In Depth

Latest Tactic to Take Over TV: the 'Bug' -- As Networks Offer Smallest Corner of Screen for Ads, Some Fear Overuse Could Start to, er, Bug Viewers

By Brian Steinberg
Advertising Age

Once content simply to run 30- and 60-second commercials alongside your favorite TV programs, marketers have long since realized they need to develop a few new weapons for their arsenal. Product placement, which has become the tactic of choice in recent years, is fast becoming passe. The fear is that the placements show up for just seconds during a program and can easily be washed away by a glut of other action, including regular commercials, or even just dialogue and plot.

One solution? Playing with bugs.

Yes, "bugs," those TV-network logos that rest quietly in one of the bottom corners of the boob tube, are becoming ripe for promoting more than just the CW logo or the CBS "eye."

This season, both the CW and Fox have allowed sponsors to post messages around and even in their logos. On Fox, DirecTV has informed viewers during the first few seconds of dinosaur-drama "Terra Nova" through a display in the bottom right corner of the screen that the company helps to bring the program to viewers in "Fox High Def" (no telling whether a current squabble between News Corp. and DirecTV has affected the strategy). The CW, meanwhile, allowed Microsoft to physically take over its logo, letting the company tell CW viewers that CW TV shows were something to "Bing About," a play on CW's usual "TV To Talk About" and "TV To Text About" sloganeering.

Time Warner's Turner cable unit has put some of this kind of stuff in place at its entertainment networks, and CBS, according to a person familiar with the situation, has been approached by advertisers in the past but has as of yet not allowed such marketing on the network.

Rising interest in the smallest corners of TV-screen real estate suggests advertisers believe viewers are growing even more resistant to their normal commercials. "There are advertisers who are concerned about losing ratings to growing DVR playback and who want the networks to provide reach that cannot by skipped ," said Christopher Vollmer, partner and leader-global media and entertainment at Booz & Co. "There is no doubt advertisers and their agencies are pushing for more innovation -- and as there is a continued shift of budgets from print and other media to TV and digital, the TV networks do want to take as much share of spending as they can."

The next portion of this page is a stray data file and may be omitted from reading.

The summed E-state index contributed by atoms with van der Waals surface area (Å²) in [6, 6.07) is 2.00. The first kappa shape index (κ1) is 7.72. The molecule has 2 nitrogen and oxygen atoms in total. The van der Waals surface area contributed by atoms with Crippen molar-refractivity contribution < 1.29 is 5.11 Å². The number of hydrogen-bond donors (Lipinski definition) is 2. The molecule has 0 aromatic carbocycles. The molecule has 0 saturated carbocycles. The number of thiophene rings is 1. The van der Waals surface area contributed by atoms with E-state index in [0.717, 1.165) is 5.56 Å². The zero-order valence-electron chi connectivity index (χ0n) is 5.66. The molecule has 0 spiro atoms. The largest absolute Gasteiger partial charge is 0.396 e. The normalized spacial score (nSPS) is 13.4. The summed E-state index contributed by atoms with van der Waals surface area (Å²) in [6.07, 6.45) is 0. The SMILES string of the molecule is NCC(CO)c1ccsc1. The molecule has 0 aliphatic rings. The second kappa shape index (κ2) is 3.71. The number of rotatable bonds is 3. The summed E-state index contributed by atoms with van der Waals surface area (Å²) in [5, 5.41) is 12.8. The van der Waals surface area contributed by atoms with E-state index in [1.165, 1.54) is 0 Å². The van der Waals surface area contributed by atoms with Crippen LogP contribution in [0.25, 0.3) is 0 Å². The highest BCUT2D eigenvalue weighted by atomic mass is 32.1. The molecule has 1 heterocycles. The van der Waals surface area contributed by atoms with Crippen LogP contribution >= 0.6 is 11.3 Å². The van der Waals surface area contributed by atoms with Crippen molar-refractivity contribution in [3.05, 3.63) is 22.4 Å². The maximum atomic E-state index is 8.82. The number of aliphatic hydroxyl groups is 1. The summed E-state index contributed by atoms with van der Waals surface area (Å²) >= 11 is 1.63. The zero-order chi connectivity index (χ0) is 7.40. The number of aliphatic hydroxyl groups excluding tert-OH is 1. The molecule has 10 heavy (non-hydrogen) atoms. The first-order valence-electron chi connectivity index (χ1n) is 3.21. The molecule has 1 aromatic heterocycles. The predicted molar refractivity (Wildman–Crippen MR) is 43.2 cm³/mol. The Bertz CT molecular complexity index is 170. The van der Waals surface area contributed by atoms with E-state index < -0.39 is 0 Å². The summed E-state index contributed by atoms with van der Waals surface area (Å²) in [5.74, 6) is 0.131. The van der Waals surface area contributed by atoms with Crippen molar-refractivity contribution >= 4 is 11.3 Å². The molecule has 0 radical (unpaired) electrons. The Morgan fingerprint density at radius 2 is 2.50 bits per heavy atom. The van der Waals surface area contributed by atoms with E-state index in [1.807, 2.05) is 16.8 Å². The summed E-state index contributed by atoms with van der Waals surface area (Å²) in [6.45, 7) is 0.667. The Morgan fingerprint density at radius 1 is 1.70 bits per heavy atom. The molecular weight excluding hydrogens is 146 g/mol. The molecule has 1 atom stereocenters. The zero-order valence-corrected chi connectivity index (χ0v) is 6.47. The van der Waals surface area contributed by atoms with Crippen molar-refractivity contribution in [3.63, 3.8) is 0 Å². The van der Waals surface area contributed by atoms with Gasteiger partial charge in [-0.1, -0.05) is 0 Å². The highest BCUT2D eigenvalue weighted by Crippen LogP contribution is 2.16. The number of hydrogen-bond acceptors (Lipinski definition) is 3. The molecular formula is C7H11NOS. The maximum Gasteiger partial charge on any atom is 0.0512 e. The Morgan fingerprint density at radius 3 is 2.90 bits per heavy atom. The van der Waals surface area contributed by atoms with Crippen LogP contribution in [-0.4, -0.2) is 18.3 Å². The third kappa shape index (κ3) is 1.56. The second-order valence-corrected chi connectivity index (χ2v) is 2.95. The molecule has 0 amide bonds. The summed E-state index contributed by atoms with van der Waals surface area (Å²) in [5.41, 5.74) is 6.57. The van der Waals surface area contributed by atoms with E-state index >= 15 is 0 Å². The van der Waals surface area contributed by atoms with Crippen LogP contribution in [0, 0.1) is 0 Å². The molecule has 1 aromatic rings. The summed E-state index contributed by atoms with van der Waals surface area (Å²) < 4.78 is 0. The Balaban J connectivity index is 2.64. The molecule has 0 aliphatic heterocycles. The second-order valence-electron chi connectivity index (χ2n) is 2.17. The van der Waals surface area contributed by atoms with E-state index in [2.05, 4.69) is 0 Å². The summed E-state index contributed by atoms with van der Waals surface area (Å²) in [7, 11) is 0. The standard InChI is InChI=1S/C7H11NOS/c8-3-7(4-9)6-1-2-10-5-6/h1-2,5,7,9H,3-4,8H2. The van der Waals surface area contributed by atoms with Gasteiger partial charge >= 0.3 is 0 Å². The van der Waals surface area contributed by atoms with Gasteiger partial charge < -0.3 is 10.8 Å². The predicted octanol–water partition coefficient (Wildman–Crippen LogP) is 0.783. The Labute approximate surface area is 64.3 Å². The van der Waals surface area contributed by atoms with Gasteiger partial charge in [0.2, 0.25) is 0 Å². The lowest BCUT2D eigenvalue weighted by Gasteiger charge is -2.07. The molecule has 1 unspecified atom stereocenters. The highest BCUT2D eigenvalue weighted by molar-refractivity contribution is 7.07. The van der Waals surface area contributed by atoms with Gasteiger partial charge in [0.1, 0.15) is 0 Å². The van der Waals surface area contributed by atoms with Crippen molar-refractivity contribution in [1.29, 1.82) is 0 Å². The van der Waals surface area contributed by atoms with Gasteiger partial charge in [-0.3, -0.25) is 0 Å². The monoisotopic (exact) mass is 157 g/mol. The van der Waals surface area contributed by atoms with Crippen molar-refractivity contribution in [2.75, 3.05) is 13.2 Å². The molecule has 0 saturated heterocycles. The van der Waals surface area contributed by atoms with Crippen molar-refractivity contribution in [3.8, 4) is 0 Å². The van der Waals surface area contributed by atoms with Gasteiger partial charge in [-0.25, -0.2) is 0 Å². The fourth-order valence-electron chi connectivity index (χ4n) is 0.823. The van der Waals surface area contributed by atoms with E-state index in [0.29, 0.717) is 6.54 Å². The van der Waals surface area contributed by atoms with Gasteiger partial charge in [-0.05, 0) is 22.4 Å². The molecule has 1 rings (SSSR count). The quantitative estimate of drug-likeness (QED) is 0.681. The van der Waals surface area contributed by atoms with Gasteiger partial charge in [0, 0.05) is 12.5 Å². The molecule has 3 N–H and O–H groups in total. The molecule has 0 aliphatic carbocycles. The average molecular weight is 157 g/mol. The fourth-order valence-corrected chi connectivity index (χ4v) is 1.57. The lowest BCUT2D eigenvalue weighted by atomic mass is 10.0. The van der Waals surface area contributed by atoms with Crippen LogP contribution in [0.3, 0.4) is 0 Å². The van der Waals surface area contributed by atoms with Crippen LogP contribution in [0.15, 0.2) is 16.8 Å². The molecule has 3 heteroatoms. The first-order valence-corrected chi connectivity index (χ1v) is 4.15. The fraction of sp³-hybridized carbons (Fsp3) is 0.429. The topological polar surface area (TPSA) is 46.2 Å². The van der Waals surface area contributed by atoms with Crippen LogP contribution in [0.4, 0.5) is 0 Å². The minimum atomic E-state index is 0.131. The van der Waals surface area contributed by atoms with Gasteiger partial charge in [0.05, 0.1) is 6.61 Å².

Broadcast networks would likely never have embraced such stuff a decade or more ago, but their stance on keeping the TV screen relatively uncluttered during program segments appears to be crumbling. Tech-savvy viewers are more accustomed to seeing multiple on-screen elements on digital tablets, smartphones and computer screens, and may be more tolerant of such intrusions on TV. And the networks may have to be more flexible as their ratings power is siphoned away by the availability of their most popular programs on other devices.

"Not all the networks are willing to do it," said Brent Poer, exec VP-managing director at Publicis Groupe' MediaVest, which helped orchestrate the Bing-CW pairing. Even so, he thinks more will embrace the ideas over time. "A lot of this speaks to audience fragmentation and ratings declines. When you don't have the [ratings] inventory typically available for some of these partnerships, what you've got to do is say, "What do we have?'" The answer may come in the form of allowing ad messages in different parts of the network's broadcast.

At the CW, executives have begun to sense a desire from marketers to do more than simple product integrations. "There is a lot of momentum in developing opportunities that run outside of the show," said Alison Tarrant, exec VP-integrated sales and marketing at the CW, in a September interview. Rather than "just run one time in the body of the show," knitting an ad into the very fabric of a particular network can have a longer shelf life than a sneaker or phone that shows up in a character's hands for a few seconds. For one thing, the TV "bugs" stay on screen the entire time a piece of content is on air.

Indeed, executives at Bing were keen to avoid relying on a method that may be in danger of overuse. "Integrations today have basically started to become like commercials were five or 10 years ago," said Sean Carver, a director of marketing at Bing, in a September interview. "It is more difficult to catch people's attention" using them.

TV networks aren't likely to make their bugs available without a substantial ad buy already in place. Bing had signed up for an extensive package that included the CW producing individual videos featuring actors and behind-the-scenes talent from its prime-time lineup to air during commercial breaks.

DirecTV's placement in Fox's "Terra Nova" comes as a result of a broader arrangement between the two companies, according to a person familiar with the situation, and DirecTV has enjoyed similar placements in prime time and sports programming for some time. DirecTV spokesman Robert Mercer said via email that the company's shout-out in the lower right-hand corner during the opening moments of "Terra Nova" came about as "one of the benefits due to our good relationship with Fox." Fox could not make executives available for comment.